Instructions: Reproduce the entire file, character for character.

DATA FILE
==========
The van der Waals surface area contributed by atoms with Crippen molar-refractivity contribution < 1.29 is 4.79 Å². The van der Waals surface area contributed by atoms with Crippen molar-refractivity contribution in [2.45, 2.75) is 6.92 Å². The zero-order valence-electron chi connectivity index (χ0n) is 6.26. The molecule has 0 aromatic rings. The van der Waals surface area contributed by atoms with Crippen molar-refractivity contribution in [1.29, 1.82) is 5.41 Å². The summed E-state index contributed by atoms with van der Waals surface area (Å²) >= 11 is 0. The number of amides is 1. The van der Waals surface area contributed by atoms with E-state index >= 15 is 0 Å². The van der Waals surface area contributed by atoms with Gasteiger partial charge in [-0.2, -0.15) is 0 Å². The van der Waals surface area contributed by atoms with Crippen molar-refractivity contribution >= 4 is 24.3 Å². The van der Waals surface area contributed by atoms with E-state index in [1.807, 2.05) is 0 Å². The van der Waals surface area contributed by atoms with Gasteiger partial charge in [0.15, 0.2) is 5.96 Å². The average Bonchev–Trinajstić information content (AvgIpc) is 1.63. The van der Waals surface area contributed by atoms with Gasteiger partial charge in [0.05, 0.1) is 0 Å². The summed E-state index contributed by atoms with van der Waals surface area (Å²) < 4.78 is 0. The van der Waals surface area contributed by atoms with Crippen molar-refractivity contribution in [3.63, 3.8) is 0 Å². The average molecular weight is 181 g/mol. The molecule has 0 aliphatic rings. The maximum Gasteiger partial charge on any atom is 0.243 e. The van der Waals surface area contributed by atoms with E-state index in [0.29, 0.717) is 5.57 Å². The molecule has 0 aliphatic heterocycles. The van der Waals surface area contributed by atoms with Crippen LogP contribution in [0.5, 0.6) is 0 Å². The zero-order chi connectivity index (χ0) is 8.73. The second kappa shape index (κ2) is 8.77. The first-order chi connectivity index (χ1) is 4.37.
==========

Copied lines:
The van der Waals surface area contributed by atoms with Crippen molar-refractivity contribution < 1.29 is 4.79 Å². The van der Waals surface area contributed by atoms with Crippen molar-refractivity contribution in [2.45, 2.75) is 6.92 Å². The zero-order valence-electron chi connectivity index (χ0n) is 6.26. The molecule has 0 aromatic rings. The van der Waals surface area contributed by atoms with Crippen molar-refractivity contribution in [1.29, 1.82) is 5.41 Å². The summed E-state index contributed by atoms with van der Waals surface area (Å²) >= 11 is 0. The number of amides is 1. The van der Waals surface area contributed by atoms with E-state index >= 15 is 0 Å². The van der Waals surface area contributed by atoms with Gasteiger partial charge in [-0.2, -0.15) is 0 Å². The van der Waals surface area contributed by atoms with Crippen molar-refractivity contribution >= 4 is 24.3 Å². The van der Waals surface area contributed by atoms with E-state index in [1.807, 2.05) is 0 Å². The van der Waals surface area contributed by atoms with Gasteiger partial charge in [0.15, 0.2) is 5.96 Å². The average Bonchev–Trinajstić information content (AvgIpc) is 1.63. The van der Waals surface area contributed by atoms with Gasteiger partial charge in [0.05, 0.1) is 0 Å². The summed E-state index contributed by atoms with van der Waals surface area (Å²) < 4.78 is 0. The van der Waals surface area contributed by atoms with Crippen molar-refractivity contribution in [3.63, 3.8) is 0 Å². The average molecular weight is 181 g/mol. The molecule has 0 aliphatic rings. The maximum Gasteiger partial charge on any atom is 0.243 e. The van der Waals surface area contributed by atoms with E-state index in [0.29, 0.717) is 5.57 Å². The molecule has 0 aliphatic heterocycles. The van der Waals surface area contributed by atoms with Crippen LogP contribution in [0.5, 0.6) is 0 Å². The zero-order chi connectivity index (χ0) is 8.73. The second kappa shape index (κ2) is 8.77. The first-order chi connectivity index (χ1) is 4.37.